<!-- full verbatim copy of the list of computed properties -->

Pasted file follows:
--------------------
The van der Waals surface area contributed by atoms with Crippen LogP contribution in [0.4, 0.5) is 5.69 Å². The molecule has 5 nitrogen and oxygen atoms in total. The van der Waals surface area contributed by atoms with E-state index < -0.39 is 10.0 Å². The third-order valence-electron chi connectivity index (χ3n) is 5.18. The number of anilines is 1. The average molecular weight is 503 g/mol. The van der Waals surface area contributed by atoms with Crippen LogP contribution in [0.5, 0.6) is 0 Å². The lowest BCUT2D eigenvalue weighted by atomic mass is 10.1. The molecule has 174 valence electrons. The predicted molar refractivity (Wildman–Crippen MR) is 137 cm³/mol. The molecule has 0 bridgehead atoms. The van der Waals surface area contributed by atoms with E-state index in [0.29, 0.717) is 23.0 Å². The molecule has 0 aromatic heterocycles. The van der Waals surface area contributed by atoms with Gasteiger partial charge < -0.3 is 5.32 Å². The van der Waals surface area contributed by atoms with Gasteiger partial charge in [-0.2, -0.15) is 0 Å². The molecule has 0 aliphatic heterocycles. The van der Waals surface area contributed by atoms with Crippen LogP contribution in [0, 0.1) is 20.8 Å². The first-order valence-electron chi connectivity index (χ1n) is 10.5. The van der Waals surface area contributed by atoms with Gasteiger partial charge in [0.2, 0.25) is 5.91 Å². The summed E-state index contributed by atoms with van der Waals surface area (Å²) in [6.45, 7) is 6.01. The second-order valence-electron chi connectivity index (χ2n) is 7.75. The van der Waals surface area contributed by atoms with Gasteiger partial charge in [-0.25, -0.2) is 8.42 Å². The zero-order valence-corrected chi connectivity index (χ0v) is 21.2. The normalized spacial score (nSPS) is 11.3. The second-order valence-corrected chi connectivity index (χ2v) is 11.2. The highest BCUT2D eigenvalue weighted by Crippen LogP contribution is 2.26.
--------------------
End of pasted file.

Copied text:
The van der Waals surface area contributed by atoms with Crippen LogP contribution in [0.4, 0.5) is 5.69 Å². The molecule has 5 nitrogen and oxygen atoms in total. The van der Waals surface area contributed by atoms with E-state index < -0.39 is 10.0 Å². The third-order valence-electron chi connectivity index (χ3n) is 5.18. The number of anilines is 1. The average molecular weight is 503 g/mol. The van der Waals surface area contributed by atoms with Crippen LogP contribution in [0.5, 0.6) is 0 Å². The lowest BCUT2D eigenvalue weighted by atomic mass is 10.1. The molecule has 174 valence electrons. The predicted molar refractivity (Wildman–Crippen MR) is 137 cm³/mol. The molecule has 0 bridgehead atoms. The van der Waals surface area contributed by atoms with E-state index in [0.29, 0.717) is 23.0 Å². The molecule has 0 aromatic heterocycles. The van der Waals surface area contributed by atoms with Gasteiger partial charge < -0.3 is 5.32 Å². The van der Waals surface area contributed by atoms with Gasteiger partial charge in [-0.2, -0.15) is 0 Å². The molecule has 0 aliphatic heterocycles. The van der Waals surface area contributed by atoms with Crippen LogP contribution in [0, 0.1) is 20.8 Å². The first-order valence-electron chi connectivity index (χ1n) is 10.5. The van der Waals surface area contributed by atoms with Gasteiger partial charge in [0.2, 0.25) is 5.91 Å². The summed E-state index contributed by atoms with van der Waals surface area (Å²) in [6.45, 7) is 6.01. The second-order valence-electron chi connectivity index (χ2n) is 7.75. The van der Waals surface area contributed by atoms with Gasteiger partial charge in [-0.25, -0.2) is 8.42 Å². The zero-order valence-corrected chi connectivity index (χ0v) is 21.2. The normalized spacial score (nSPS) is 11.3. The second-order valence-corrected chi connectivity index (χ2v) is 11.2. The highest BCUT2D eigenvalue weighted by Crippen LogP contribution is 2.26.